For me that's one of the biggest problems with the entire movie. The hero is shown at the start saving someone from an accident, as a member of the Air Rescue unit. When the main plot starts he's on his way to Las Vegas where they just had a 7.1 quake that brought down Hoover Dam and flooded Nevada's Central Valley, killing hundreds if not thousands. Then when the Big One hits we can see that LA and San Francisco are utterly devastated, totally leveled (and note that both cities have some of the most earthquake-resistant buildings on the planet), and between the quake and the tsunami the implication is that tens if not hundreds of thousands of people are dead -- but hey, who cares? The hero saved his wife and daughter and heck, the divorce is off too! They had a happy ending! Well, at least until he goes to jail for ignoring his duty, abandoning his unit in the middle of the biggest disaster in American history, and stealing state property. Can anyone imagine that this man would not get into major-league trouble for all this?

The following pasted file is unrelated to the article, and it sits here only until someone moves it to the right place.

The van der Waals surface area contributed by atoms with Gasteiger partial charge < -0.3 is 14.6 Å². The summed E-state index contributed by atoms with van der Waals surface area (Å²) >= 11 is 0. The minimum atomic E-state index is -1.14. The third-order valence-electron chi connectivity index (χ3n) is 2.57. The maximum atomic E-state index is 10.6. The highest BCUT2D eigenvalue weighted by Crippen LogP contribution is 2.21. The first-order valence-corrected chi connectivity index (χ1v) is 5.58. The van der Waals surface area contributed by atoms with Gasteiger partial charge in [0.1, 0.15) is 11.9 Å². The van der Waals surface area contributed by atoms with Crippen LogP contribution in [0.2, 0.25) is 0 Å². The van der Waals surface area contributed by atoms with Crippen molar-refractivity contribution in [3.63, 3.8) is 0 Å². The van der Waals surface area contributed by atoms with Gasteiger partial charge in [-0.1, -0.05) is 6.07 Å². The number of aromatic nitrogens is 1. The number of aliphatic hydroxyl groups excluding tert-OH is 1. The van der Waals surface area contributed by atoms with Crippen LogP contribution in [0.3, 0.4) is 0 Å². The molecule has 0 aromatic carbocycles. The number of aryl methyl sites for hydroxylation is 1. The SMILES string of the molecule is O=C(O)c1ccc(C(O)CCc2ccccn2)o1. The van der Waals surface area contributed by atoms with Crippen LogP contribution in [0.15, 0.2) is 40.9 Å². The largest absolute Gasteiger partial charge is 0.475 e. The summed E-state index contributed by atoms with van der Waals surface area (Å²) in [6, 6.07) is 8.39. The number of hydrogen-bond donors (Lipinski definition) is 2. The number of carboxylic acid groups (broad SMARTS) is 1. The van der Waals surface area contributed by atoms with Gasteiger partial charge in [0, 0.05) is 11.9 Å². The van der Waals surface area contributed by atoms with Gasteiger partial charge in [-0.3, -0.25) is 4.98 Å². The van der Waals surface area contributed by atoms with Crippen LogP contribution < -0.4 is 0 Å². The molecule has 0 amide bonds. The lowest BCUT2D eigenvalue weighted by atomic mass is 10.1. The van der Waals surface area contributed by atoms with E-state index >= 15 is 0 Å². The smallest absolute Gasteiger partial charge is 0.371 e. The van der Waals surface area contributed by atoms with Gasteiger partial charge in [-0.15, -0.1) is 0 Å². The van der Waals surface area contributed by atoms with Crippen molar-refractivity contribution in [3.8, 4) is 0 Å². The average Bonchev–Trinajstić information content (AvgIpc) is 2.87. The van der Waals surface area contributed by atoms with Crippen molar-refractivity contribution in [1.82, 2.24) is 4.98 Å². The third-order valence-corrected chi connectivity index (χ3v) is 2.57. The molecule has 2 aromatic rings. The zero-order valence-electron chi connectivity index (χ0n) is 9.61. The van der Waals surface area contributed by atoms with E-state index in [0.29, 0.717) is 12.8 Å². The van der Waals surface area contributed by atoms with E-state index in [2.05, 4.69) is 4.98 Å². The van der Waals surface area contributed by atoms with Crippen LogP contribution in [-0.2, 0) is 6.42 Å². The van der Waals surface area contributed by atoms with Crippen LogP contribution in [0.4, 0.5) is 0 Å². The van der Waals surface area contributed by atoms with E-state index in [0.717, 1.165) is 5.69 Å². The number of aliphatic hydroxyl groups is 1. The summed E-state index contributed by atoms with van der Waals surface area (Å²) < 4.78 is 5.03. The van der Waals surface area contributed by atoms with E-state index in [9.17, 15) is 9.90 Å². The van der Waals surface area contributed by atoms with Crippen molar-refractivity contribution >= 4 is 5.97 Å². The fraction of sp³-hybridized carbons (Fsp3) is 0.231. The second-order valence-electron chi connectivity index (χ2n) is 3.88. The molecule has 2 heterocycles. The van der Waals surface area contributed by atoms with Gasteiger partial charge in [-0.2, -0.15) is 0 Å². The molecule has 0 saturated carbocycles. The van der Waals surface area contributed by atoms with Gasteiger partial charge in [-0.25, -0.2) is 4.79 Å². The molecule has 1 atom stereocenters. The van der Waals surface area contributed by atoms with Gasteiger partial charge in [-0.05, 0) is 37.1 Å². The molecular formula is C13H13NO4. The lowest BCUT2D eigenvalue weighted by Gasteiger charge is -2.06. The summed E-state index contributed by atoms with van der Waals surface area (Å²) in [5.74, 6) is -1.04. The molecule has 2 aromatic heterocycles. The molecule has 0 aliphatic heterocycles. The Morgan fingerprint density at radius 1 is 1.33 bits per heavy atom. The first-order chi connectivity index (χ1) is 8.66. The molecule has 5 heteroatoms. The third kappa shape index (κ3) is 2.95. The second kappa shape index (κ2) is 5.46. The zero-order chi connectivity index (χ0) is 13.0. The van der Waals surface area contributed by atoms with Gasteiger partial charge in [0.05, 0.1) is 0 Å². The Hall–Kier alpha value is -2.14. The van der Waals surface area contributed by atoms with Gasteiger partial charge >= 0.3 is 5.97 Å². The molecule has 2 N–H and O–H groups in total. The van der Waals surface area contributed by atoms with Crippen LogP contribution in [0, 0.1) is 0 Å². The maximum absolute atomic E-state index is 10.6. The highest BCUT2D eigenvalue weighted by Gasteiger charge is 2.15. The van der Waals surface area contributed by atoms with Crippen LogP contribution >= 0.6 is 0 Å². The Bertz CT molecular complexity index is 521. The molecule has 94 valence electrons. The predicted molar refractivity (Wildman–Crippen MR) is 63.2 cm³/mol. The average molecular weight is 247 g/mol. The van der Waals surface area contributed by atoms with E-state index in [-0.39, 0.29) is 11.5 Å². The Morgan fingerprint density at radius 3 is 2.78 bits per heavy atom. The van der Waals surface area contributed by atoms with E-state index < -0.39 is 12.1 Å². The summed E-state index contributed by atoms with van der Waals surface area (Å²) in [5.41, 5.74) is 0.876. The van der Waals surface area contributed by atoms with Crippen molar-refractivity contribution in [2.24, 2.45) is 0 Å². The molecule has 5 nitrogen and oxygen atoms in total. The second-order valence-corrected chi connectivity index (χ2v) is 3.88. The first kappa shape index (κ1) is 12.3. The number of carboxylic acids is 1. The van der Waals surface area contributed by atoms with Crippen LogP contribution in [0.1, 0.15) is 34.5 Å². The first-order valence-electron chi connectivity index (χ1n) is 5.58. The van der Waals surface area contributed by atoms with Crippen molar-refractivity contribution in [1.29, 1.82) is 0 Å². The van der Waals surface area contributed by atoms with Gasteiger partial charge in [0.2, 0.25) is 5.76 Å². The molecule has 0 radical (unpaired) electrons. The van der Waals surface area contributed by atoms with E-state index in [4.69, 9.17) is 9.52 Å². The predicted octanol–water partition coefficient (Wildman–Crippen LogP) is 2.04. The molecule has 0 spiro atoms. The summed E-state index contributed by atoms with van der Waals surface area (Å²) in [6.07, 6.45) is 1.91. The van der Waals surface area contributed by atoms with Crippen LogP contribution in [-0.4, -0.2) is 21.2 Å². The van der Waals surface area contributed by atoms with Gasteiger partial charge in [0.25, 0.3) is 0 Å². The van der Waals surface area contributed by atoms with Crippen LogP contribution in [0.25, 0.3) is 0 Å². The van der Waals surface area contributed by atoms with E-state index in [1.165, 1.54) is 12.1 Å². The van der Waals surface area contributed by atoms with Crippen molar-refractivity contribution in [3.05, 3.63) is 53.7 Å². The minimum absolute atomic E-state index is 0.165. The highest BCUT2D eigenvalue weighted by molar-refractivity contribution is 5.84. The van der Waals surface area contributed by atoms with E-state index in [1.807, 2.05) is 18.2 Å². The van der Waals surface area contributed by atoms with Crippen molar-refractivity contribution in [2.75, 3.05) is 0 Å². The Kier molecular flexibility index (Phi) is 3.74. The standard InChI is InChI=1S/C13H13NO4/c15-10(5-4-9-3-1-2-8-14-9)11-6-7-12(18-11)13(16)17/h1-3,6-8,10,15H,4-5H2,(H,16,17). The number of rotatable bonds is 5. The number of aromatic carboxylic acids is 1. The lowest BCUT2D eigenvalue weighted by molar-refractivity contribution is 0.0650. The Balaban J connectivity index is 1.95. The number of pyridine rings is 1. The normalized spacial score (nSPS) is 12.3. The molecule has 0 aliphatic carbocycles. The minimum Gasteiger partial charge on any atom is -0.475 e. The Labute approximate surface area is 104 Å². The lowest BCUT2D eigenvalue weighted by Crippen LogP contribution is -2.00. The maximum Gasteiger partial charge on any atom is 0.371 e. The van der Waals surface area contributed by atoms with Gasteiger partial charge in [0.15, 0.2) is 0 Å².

5) The daughter makes a boyfriend during all this, a young man who's so Veddy Veddy British that well, as they put it at Tv Tropes: Ben and Ollie speak Grammar School English. Ben might speak like that if he's gone through the right schools, but Ollie is only 12 and shouldn't be talking like that just yet. It astounds that neither brings up tea and biscuits at any point.

Made worse by the fact that he's obviously there to be The Boyfriend. It's just that thuddingly obvious.